36 Copyright © 2004 Pearson Education, Inc., publishing as Benjamin Cummings

37 High to low concentration: Movement may be passive (no energy expenditure – diffusion or facilitated diffusion): Simple diffusion: Movement of a solute from an area of high concentration to an area of low concentration. (ions move until equilibrium reached) Facilitative diffusion: Solute combines with a transporter protein in the membrane. Movement Across Membranes

38 Copyright © 2004 Pearson Education, Inc., publishing as Benjamin Cummings Movement Across Membranes Figure 4.17

39 Copyright © 2004 Pearson Education, Inc., publishing as Benjamin Cummings Osmosis (always involves water): Movement of water across a selectively permeable membrane from an area of high water concentration to an area of lower water. Osmotic pressure The pressure needed to stop the movement of water across the membrane. Movement Across Membranes Figure 4.18a

40 Copyright © 2004 Pearson Education, Inc., publishing as Benjamin Cummings Figure 4.18c-e Osmosis

41 Copyright © 2004 Pearson Education, Inc., publishing as Benjamin Cummings Low to high concentration (against gradient) – cell must expend energy: Active transport of substances requires a transporter protein and ATP. Group translocation of substances requires a transporter protein and PEP. (phospheonolpyruvic acid) Movement Across Membranes

42 Copyright © 2004 Pearson Education, Inc., publishing as Benjamin Cummings Cytoplasm is the fluid substance inside the plasma membrane (water, inorganic and organic molecules, DNA, ribosomes, and inclusions) Cytoplasm Figure 4.6a, b

43 Copyright © 2004 Pearson Education, Inc., publishing as Benjamin Cummings

44 Nuclear area (nucleoid) – contains single long, continuous, double-stranded DNA called bacterial chromosome. Bacteria can contain plasmids – circular DNA Nuclear Area Figure 4.6a, b Learning objectives: Identify functions of the nuclear area, ribosomes, and inclusions.

45 Copyright © 2004 Pearson Education, Inc., publishing as Benjamin Cummings Ribosomes = rRNA + proteins Figure 4.6a Sites of protein synthesis (rRNA) – free floating, not tied to endoplasmic reticulum as in eukaryotes.

46 Copyright © 2004 Pearson Education, Inc., publishing as Benjamin Cummings Ribosomes Figure 4.19 The letter S refers to Svedberg units = relative rate of sedimentation. Because of differences in prokaryotic and eukaryotic ribosomes, the microbe can be killed by antibiotics while eukaryotic host cell is unaffected.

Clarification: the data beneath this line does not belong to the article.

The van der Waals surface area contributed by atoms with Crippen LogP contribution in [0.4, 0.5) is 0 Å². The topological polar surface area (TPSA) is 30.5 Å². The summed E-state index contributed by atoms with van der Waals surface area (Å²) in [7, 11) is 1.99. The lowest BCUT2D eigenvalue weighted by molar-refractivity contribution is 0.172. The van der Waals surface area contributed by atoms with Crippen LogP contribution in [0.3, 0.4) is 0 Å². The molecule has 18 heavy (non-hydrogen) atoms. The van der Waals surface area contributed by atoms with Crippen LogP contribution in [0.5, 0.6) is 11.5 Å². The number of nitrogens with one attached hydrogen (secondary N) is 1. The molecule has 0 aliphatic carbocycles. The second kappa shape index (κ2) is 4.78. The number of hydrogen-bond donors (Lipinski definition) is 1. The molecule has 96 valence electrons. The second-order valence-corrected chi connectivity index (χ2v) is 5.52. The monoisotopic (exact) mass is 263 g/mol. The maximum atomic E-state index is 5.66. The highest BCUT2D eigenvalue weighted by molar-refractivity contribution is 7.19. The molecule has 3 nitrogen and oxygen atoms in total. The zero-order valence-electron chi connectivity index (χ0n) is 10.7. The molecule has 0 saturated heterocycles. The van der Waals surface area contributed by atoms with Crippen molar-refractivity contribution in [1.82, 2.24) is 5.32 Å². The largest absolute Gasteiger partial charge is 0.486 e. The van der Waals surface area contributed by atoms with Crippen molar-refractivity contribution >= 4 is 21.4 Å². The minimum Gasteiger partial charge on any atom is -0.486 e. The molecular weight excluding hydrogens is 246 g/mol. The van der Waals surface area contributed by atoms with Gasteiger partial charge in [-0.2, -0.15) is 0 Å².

47 Copyright © 2004 Pearson Education, Inc., publishing as Benjamin Cummings Metachromatic granules (volutin) Polysaccharide granules Lipid inclusions Sulfur granules Carboxysomes Gas vacuoles Magnetosomes Inclusions Phosphate reserves Energy reserves Ribulose 1,5- diphosphate carboxylase for CO 2 fixation Protein covered cylinders Iron oxide (destroys H 2 O 2 ) FUNCTION

48 Copyright © 2004 Pearson Education, Inc., publishing as Benjamin Cummings Iron-oxide inclusions in some gram-negative bacteria that act like magnets.

49 Copyright © 2004 Pearson Education, Inc., publishing as Benjamin Cummings Resting cells formed for survival Sporulation: Endospore formation Resistant to desiccation, heat, chemicals Bacillus, Clostridium Germination: Return to vegetative state Endospores Learning objective: Describe the functions of endospores, sporulation, and endospore germination.

50 Copyright © 2004 Pearson Education, Inc., publishing as Benjamin Cummings Endospores tend to form under conditions of stress.

51 Copyright © 2004 Pearson Education, Inc., publishing as Benjamin Cummings Eukaryotic Cells Comparing Prokaryotic and Eukaryotic Cells Prokaryote comes from the Greek words for prenucleus. Eukaryote comes from the Greek words for true nucleus.

52 Copyright © 2004 Pearson Education, Inc., publishing as Benjamin Cummings

53

54

55 Eukaryotic Flagella and Cilia Euglena (evolutionary building block) Prokaryotic flagella rotate, eukaryotic flagella wave

56 Copyright © 2004 Pearson Education, Inc., publishing as Benjamin Cummings Flagella and Cilia Flagella are few and long (motility), cilia are numerous and short (motility and move substances along cell surface) Microtubules Tubulin 9 pairs + 2 arrangements Figure 4.23c

57 Copyright © 2004 Pearson Education, Inc., publishing as Benjamin Cummings Cell wall Plants, algae, some fungi contain cellulose Carbohydrates Cellulose, chitin (fungal), glucan & mannan (yeast) Glycocalyx surround animal cells (strength, attachment to other cells) Carbohydrates extending from animal plasma membrane Bonded to proteins and lipids in membrane Cell Wall and Glycocalyx Learning objective: Compare and contrast prokaryotic and eukaryotic cell walls and glycocalyxes.